• Offers Lorain, East Cleveland, and Youngstown city schools a way to no longer be under the control of a state “academic distress commission.”
  • Prohibits the Ohio secretary of state and other elections officials from accepting money from private groups such as Facebook, which offered state and local elections officials millions in grant money during last year’s election.

More On Tax Changes in The Budget

The state operating budget made numerous additions or changes to the lineup of tax expenditures. Among them are the following:

  • Increasing from $1 million to $2 million the limit on opportunity zone investment tax credits awarded to an individual during a biennium.
  • Creating a new income tax deduction for capital gains received by investors in certain Ohio-based venture capital operating companies, which must have at least $50 million in assets and at least two-thirds of its managing and general partners be Ohioans. This provision should result in more venture capital formation in the state which would be a huge win for industries like biosciences. If you would like more information on this tax deduction, please let G2G know.
  • Creating a $250 income tax credit for home schooling materials and a $750 credit for donations to organizations that grant scholarships to K-12 students and prioritize awards to low-income students.
  • Creating a tax credit for private school tuition of $500 for households earning below $50,000 and $1,000 for households earning below $100,000.
  • Allowing any business receiving the job creation tax credit to include work-from-home employees in payroll reporting, rather than just businesses applying for the credit after September of 2017.
  • Making permanent the temporary exemption from the Commercial Activity Tax (CAT) for BWC dividends.
  • Creating new tax incentives for “mega projects” involving more than $1 billion in investment and creation of more than $75M in payroll.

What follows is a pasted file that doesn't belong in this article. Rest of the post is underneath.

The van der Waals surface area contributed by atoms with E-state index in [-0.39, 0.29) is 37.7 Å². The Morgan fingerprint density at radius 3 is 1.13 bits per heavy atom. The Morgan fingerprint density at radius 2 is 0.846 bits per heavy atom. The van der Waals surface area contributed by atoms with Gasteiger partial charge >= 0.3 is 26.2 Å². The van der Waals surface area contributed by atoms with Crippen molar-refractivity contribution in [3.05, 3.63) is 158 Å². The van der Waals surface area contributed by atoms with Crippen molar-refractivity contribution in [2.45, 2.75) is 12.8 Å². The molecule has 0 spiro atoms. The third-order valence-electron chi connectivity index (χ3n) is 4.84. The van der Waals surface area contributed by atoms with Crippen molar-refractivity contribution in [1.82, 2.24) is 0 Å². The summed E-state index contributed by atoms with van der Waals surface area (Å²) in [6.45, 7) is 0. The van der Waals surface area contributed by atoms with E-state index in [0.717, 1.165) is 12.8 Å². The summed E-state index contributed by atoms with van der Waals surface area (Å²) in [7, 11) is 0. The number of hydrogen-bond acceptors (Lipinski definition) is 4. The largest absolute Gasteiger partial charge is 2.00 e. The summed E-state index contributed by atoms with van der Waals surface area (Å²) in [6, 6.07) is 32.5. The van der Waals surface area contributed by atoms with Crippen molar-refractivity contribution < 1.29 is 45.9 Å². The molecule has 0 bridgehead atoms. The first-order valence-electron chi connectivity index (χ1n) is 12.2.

• Extending the life of the existing insurance premium tax credit for “transformational mixed-use development” projects through FY25

Bureau of Worker’s Compensation

The Bureau of Worker’s Compensation has its own $2.2 billion appropriations bill which this year includes American Rescue Plan Act (ARPA) funding for townships, water/sewer infrastructure and pediatric behavioral health services. Additionally, with the passage of HB168 the state of Ohio can officially begin using ARPA funds to repay the approximately $1.5 billion it borrowed from the federal government to cover unemployment compensation costs during the pandemic. HB168 also:

  • Invests $250 million to establish a water and sewer quality program administered by the Ohio Department of Development. The program will provide grants to identify and invest in Ohio's most critical infrastructure needs.
  • Sends $422 million to townships, which did not receive direct funding from ARPA to support pandemic recovery efforts. G2G is watching ARPA funding for Ohio’s major cities and counties as they decide how to appropriate such funds as well as township funding that may be available to nonprofits or other entities.
  • Invests $84 million in a pediatric behavioral health initiative administered by the Ohio Department of Mental Health and Addiction Services. The funding aims to increase Ohio's capacity for youth behavioral health services and improve quality of care across all regions of the state.


Crawley Selected for Open Franklin County Commission Seat

Rep. Erica Crawley (D-Columbus) was selected to fill a vacant seat on the Franklin County Commission, but when she will take the seat is unknown. Crawley defeated Columbus City Council President Pro Tem Elizabeth Brown by a 63-54 vote of the Franklin County Democratic Party Central Committee. The seat became available when long-time commissioner Marilyn Brown resigned her seat after 14 years for family reasons. Crawley is in her second term in the Ohio House. She is currently the Ranking Member on the House Finance Committee. It is unknown when her replacement will be appointed.

Householder Expelled